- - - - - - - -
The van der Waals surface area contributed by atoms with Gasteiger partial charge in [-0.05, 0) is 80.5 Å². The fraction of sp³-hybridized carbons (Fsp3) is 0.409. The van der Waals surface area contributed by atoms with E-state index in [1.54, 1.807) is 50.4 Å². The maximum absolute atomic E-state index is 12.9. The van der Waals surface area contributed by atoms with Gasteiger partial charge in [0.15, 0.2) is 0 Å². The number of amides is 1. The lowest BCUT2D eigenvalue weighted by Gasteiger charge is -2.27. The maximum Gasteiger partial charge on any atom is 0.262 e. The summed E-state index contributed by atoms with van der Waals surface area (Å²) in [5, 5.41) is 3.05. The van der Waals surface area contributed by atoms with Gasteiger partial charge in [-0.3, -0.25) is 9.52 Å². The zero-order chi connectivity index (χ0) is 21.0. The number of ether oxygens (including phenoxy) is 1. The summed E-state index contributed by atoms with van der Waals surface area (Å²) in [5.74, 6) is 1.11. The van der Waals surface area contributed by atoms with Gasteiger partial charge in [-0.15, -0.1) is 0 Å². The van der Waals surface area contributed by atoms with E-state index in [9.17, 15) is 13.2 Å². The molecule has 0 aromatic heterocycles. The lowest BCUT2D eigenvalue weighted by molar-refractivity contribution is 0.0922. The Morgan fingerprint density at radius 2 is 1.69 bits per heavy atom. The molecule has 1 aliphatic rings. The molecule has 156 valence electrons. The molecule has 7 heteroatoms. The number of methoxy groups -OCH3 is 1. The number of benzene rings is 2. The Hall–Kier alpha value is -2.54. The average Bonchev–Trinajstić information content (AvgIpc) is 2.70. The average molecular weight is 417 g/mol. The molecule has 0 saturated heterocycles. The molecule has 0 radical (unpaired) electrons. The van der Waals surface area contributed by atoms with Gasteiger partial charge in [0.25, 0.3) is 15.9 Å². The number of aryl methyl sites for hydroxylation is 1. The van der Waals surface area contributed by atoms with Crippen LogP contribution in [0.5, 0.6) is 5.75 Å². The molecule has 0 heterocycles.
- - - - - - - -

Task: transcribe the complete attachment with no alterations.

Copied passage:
The van der Waals surface area contributed by atoms with Gasteiger partial charge in [-0.05, 0) is 80.5 Å². The fraction of sp³-hybridized carbons (Fsp3) is 0.409. The van der Waals surface area contributed by atoms with E-state index in [1.54, 1.807) is 50.4 Å². The maximum absolute atomic E-state index is 12.9. The van der Waals surface area contributed by atoms with Gasteiger partial charge in [0.15, 0.2) is 0 Å². The number of amides is 1. The lowest BCUT2D eigenvalue weighted by Gasteiger charge is -2.27. The maximum Gasteiger partial charge on any atom is 0.262 e. The summed E-state index contributed by atoms with van der Waals surface area (Å²) in [5, 5.41) is 3.05. The van der Waals surface area contributed by atoms with Gasteiger partial charge in [-0.3, -0.25) is 9.52 Å². The zero-order chi connectivity index (χ0) is 21.0. The number of ether oxygens (including phenoxy) is 1. The summed E-state index contributed by atoms with van der Waals surface area (Å²) in [5.74, 6) is 1.11. The van der Waals surface area contributed by atoms with Gasteiger partial charge in [-0.15, -0.1) is 0 Å². The van der Waals surface area contributed by atoms with E-state index in [9.17, 15) is 13.2 Å². The molecule has 0 aromatic heterocycles. The lowest BCUT2D eigenvalue weighted by molar-refractivity contribution is 0.0922. The Morgan fingerprint density at radius 2 is 1.69 bits per heavy atom. The molecule has 1 aliphatic rings. The molecule has 156 valence electrons. The molecule has 7 heteroatoms. The number of methoxy groups -OCH3 is 1. The number of benzene rings is 2. The Hall–Kier alpha value is -2.54. The average Bonchev–Trinajstić information content (AvgIpc) is 2.70. The average molecular weight is 417 g/mol. The molecule has 0 saturated heterocycles. The molecule has 0 radical (unpaired) electrons. The van der Waals surface area contributed by atoms with Gasteiger partial charge in [0.25, 0.3) is 15.9 Å². The number of aryl methyl sites for hydroxylation is 1. The van der Waals surface area contributed by atoms with Crippen LogP contribution in [0.5, 0.6) is 5.75 Å². The molecule has 0 heterocycles.